The maritime climate season has now officially begun.
Marine Money, the prodigious publisher and conference organizer which has positioned itself at the intersection of maritime and climate related matters, kicked off its virtual three day climate summit, just six weeks in advance of United Nations’ Glasgow “COP 26” summit in early November. The International Maritime Organization’s (IMO) Marine Environmental Protection Committee meeting (MEPC 77) will take place a few weeks after that.
Marine Money’s first day (with its event tied to New York City’s Climate Week, as the United Nations General Assembly was meeting) offered a broad overview of issues facing the maritime business. It included viewpoints from leaders at that perilous intersection which sees shipping- which has had a reputation, traditionally, for being a polluter, buffeted by waves not previously encountered, notably the whole ESG (Environment, Social and Governance) consciousness looming large in the eyes of investors. Yes, in a world looking to drastically cut carbon emissions in the coming decades, shipping must follow the current, but it’s one of those voyages where there is much uncertainty looming ahead.
The conference organizers did a masterful job of quickly narrowing the focus from the big picture down to the efforts of individual vessel owners, along with the viewpoints of maritime financiers who must grapple with new regulatory frameworks in the face of a highly ambiguous future.
Up first was Mads Peter Zacho, Head of Industry Transition, Mærsk Mc-Kinney Møller Center for Zero Carbon Shipping, who presented alongside Matt Stone- from consultants McKinsey- both working closely on developing templates (described as a “techno- economic modeling tool”) for shipowners to manage some of the uncertainties. Mr. Zacho presented a bad news/ good news scenario, noting (first- the bad news) that shipping’s present path will not get it to 2050 zero-carbon targets as trade continues to grow, but (then- the good news) that there is hope. Mr. Stone delved into specifics, noting that the solutions are split between bringing efficiencies to retrofitted and new fossil fueled ships, and on the development of alternative fuels (including methane, ammonia and hydrogen- in the deepsea realm) which won’t see feasible technical implementation until five or perhaps ten years out in the future. The speakers pointed to “…a variety of fuel options…” with no single alternative emerging as dominant.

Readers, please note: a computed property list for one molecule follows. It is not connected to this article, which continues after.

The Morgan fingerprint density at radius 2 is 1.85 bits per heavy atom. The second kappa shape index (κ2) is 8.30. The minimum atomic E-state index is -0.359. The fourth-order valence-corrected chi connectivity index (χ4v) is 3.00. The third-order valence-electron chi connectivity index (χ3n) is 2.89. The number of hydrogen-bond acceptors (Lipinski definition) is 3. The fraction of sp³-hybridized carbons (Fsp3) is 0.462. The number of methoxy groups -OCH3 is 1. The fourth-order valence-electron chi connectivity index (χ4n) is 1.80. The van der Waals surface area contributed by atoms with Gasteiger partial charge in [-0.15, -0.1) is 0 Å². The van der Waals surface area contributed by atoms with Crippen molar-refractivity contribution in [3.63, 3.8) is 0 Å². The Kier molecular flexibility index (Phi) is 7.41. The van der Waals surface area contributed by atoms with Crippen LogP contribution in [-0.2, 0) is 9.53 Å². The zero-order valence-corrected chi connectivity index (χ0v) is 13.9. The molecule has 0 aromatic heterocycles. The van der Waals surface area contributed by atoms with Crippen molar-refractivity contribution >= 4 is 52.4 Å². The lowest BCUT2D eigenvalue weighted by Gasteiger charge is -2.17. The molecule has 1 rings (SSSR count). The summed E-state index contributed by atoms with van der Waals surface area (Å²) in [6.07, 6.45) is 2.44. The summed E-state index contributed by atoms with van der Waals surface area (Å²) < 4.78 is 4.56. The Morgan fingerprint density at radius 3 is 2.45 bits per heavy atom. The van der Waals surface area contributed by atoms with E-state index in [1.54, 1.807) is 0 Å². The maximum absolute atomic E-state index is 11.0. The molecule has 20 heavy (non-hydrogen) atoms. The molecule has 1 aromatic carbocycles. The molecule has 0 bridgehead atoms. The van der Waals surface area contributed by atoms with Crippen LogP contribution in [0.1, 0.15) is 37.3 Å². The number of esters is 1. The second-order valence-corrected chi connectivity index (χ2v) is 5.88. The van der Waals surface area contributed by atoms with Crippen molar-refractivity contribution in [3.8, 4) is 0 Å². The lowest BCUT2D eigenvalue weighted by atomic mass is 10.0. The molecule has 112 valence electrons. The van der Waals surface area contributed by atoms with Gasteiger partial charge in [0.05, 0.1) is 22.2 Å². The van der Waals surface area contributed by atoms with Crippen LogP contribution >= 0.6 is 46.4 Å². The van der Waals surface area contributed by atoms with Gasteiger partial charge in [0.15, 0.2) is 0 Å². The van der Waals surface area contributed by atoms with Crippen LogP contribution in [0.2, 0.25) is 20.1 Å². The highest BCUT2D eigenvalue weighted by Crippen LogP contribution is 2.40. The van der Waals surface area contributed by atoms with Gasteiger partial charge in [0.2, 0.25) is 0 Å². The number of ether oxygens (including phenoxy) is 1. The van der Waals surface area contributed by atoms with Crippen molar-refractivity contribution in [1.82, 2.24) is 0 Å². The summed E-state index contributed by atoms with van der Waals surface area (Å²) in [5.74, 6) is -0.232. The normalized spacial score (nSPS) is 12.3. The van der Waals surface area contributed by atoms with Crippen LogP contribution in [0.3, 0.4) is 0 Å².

A later session, which included top executives from leading owners, highlighted their present efforts (no gazing far out into the future for these guys) to gain the aforementioned efficiencies. Mr. Hew Crooks, the Chief Financial Officer of privately held Ridgebury Tankers, said it best- describing his company’s approach as “…moving from a daily noon report thinking to high frequency thinking…” talked about a ship specific approach to improve fuel efficiency on the second hand tankers it operates. Ardmore Shipping’s CEO Tony Gurnee noted that its strategy included migrating towards “sustainable cargoes”, and then focusing on design efficiencies (paints, ducts, fins and nozzles were all mentioned in this panel’s discussion) that “…will become important as more expensive [alternative and future] fuels…” are consumed. He also talked about working closely with customers on longer term “transitional projects.” Other speakers, on yet a different panel, noted that fuel costs could increase substantially in the coming years, as the carbon price rises.
Mr. Engelbret Dahm, from Norwegian owner Klaveness, mentioned experimentation with rotor sails (and also, mentioning charterer customers, talked about including sustainability features in the company’s freighting contracts), while Seanergy’s Stamatis Tsantanis picked up the theme of partnering with charterers (a driving force in all of the shipowner conversations) of its Capesize vessels on paying for ship efficiency projects. He added that with the improvement in the drybulk markets (consider that Capesize bulker spot rates at nearly $54,000/day !!! according to the Baltic Exchange), Seanergy is shouldering the entire expense of modifications. According to Mr. Tsantanis, Seanergy has been installing telemetry and route optimization software, and has recently begun exploring the use of artificial intelligence (AI), in addition to physical modifications and refinements.
The bottom line, from Mr. Zacho’s opening session remarks, pointed towards four critical levers for maritime decarbonization:
- Tighter energy efficiency regulation to reduce overall energy demand
- Zero carbon fuels made available through scaled up production and at reduced cost
- A well designed global carbon tax
- Support to first movers, green corridors, and large demonstration projects
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